There are worlds of difference between being a traitor to the British state and a traitor to the British nation, when we know the latter to be entirely subjective. No doubt the British Union of Fascists were "traitors" in a sense to the British government/state (though they never acted on any illegal moves/coup to my knowledge so only in intent rather than a legal sense, as Mosley was incarcerated as a precaution) who they themselves would consider traitors to or at least failures of the British nation.
#14600760
Well at the time traitor meant , traitor to the British monarch. When some one joined the army, served in Parliament etc they swore fealty to the British King, or the Duke of Slough as some prefer to call them, as Germans swore loyalty to Adolph Hitler. Our beloved royal family liked to give Nazi salutes, before they reinvented themselves as anti Nazi icons. Now arguably Edward VIII was the rightful King. Hence if Nazi had restored him to the throne with Mosley as his prime minister it would be Mosley who was the true patriot, the true loyalist.
Last edited by Rich on 18 Sep 2015 01:00, edited 1 time in total.
#14600768
I believe you mean to refer to King Edward VIII, but yes, that was a very real fear on the part of the Churchillians and the rest of the establishment although attempts to enact it of course never materialized due to the calling off of Seelöwe. It's one of the reasons he was sent off to the Bahamas.
#14600773
Far-Right Sage wrote:I believe you mean to refer to King Edward VIII,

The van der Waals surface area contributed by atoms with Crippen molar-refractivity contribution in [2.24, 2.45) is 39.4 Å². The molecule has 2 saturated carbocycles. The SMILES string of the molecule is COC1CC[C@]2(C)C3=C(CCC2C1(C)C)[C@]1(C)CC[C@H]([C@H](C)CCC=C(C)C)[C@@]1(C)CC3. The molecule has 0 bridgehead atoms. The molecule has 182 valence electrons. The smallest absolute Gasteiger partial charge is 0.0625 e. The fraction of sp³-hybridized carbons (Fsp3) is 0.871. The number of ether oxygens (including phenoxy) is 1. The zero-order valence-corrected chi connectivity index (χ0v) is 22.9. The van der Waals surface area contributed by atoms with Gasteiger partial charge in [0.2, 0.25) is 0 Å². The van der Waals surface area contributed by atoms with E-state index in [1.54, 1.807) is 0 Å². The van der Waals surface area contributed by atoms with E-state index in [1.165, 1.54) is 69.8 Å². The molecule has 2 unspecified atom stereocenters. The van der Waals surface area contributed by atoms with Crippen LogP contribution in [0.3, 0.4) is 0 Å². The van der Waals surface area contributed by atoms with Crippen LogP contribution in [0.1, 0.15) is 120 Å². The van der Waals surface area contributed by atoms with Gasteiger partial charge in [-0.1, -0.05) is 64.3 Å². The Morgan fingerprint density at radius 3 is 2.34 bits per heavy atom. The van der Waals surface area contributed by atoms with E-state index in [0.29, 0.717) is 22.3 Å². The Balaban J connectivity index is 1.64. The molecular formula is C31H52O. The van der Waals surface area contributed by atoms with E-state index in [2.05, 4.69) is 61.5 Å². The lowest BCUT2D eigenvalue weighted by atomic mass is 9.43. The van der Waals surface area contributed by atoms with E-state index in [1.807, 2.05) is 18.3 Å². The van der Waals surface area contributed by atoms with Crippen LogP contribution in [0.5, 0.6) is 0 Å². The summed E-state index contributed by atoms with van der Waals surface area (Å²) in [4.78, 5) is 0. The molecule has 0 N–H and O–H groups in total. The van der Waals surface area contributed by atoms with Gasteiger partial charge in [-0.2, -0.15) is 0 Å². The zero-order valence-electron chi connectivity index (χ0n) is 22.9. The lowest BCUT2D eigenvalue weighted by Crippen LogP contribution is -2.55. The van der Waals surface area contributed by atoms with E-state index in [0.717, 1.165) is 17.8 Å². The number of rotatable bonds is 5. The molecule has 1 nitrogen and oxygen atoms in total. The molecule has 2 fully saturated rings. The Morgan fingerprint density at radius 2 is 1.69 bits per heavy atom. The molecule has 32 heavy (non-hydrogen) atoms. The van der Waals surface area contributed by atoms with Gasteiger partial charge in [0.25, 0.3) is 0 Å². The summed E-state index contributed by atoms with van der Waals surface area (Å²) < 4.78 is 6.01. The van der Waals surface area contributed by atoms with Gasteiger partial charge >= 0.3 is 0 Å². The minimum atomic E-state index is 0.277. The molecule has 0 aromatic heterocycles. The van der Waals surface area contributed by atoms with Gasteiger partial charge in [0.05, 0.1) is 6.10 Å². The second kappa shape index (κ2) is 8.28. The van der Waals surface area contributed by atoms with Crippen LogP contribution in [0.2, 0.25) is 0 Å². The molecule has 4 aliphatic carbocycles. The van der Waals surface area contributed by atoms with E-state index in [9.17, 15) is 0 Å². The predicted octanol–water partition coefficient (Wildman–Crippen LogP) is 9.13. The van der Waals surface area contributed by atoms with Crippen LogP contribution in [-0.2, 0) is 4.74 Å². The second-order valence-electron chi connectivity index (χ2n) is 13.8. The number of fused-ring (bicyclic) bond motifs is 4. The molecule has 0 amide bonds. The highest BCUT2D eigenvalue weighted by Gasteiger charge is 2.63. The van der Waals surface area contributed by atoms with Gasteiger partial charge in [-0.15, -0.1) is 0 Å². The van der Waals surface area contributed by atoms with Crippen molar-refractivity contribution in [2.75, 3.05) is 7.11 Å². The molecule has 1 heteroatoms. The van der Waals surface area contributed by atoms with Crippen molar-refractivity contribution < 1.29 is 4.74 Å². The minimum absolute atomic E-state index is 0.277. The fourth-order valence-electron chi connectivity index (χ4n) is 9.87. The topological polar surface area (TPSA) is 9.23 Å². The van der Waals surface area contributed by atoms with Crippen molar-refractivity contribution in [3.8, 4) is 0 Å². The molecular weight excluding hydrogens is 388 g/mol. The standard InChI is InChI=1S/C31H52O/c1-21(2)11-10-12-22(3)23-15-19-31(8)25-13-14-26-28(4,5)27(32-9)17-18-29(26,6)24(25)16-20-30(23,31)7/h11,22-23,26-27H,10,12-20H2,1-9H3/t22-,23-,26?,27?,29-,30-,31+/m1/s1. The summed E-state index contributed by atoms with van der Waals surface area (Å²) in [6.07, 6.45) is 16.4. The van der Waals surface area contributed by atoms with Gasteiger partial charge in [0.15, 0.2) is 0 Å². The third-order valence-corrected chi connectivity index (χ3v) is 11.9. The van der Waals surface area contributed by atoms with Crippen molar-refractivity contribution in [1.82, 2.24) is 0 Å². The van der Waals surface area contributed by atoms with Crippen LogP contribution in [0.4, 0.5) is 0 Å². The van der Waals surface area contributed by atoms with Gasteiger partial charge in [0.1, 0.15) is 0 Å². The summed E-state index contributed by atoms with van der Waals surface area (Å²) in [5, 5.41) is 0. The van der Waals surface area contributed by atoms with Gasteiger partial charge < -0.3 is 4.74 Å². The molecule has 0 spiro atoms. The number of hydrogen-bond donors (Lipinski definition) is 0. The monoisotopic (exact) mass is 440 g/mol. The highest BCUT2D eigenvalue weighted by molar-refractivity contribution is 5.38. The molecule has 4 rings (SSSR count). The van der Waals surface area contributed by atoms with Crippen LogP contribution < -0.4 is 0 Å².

Noted and corrected
but yes, that was a very real fear on the part of the Churchillians and the rest of the establishment although attempts to enact it of course never materialized due to the calling off of Seelöwe. It's one of the reasons he was sent off to the Bahamas.
Ironic because Churchill was one of Edward VIII's great defenders.

I'm even more concerned though about the first world war. We now accept that the crown must pass to the oldest child, regardless of gender. This of course means that Wilhelm was the true and rightful King of England during the First World war. George V being a treacherous usurper. And any British subjects who opposed Wilhelm were guilty of gross treason, punishable by death. The only question was whether we should refer to him as Wilhelm I or William V.

Of course Edward VII was also a treachuous usurper. His hand in the entente cordial being particularly treacherous, ensnaring us with the French war warmongering expansionists and their wicked plan to reoccupy Alsace Lorraine at any cost. He brought great evil upon the world